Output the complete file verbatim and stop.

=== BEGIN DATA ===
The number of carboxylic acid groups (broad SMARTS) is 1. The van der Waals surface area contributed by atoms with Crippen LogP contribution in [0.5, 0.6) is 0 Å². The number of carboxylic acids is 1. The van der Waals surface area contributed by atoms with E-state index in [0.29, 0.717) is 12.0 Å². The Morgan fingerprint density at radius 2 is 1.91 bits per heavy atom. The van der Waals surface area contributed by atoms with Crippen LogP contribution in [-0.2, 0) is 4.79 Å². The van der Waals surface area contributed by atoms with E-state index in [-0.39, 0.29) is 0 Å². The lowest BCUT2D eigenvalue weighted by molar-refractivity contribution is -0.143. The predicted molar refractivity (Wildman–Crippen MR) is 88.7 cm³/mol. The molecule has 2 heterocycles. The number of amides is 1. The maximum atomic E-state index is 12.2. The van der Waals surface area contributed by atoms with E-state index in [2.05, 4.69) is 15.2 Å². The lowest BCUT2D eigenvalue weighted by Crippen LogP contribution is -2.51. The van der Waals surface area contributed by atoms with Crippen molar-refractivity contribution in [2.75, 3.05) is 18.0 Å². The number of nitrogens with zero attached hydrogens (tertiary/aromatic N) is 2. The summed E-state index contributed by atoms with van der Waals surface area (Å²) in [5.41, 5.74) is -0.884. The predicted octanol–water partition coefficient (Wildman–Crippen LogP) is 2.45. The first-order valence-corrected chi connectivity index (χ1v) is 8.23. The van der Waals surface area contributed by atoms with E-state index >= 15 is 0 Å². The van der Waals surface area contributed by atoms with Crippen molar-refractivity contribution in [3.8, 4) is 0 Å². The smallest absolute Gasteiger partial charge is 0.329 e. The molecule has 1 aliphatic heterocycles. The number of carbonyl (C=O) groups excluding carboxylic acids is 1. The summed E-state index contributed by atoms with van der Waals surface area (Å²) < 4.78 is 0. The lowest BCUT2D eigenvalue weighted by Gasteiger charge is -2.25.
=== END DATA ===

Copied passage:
The number of carboxylic acid groups (broad SMARTS) is 1. The van der Waals surface area contributed by atoms with Crippen LogP contribution in [0.5, 0.6) is 0 Å². The number of carboxylic acids is 1. The van der Waals surface area contributed by atoms with E-state index in [0.29, 0.717) is 12.0 Å². The Morgan fingerprint density at radius 2 is 1.91 bits per heavy atom. The van der Waals surface area contributed by atoms with Crippen LogP contribution in [-0.2, 0) is 4.79 Å². The van der Waals surface area contributed by atoms with E-state index in [-0.39, 0.29) is 0 Å². The lowest BCUT2D eigenvalue weighted by molar-refractivity contribution is -0.143. The predicted molar refractivity (Wildman–Crippen MR) is 88.7 cm³/mol. The molecule has 2 heterocycles. The number of amides is 1. The maximum atomic E-state index is 12.2. The van der Waals surface area contributed by atoms with E-state index in [2.05, 4.69) is 15.2 Å². The lowest BCUT2D eigenvalue weighted by Crippen LogP contribution is -2.51. The van der Waals surface area contributed by atoms with Crippen molar-refractivity contribution in [2.75, 3.05) is 18.0 Å². The number of nitrogens with zero attached hydrogens (tertiary/aromatic N) is 2. The summed E-state index contributed by atoms with van der Waals surface area (Å²) in [5.41, 5.74) is -0.884. The predicted octanol–water partition coefficient (Wildman–Crippen LogP) is 2.45. The first-order valence-corrected chi connectivity index (χ1v) is 8.23. The van der Waals surface area contributed by atoms with E-state index >= 15 is 0 Å². The van der Waals surface area contributed by atoms with Crippen molar-refractivity contribution in [3.8, 4) is 0 Å². The smallest absolute Gasteiger partial charge is 0.329 e. The molecule has 1 aliphatic heterocycles. The number of carbonyl (C=O) groups excluding carboxylic acids is 1. The summed E-state index contributed by atoms with van der Waals surface area (Å²) < 4.78 is 0. The lowest BCUT2D eigenvalue weighted by Gasteiger charge is -2.25.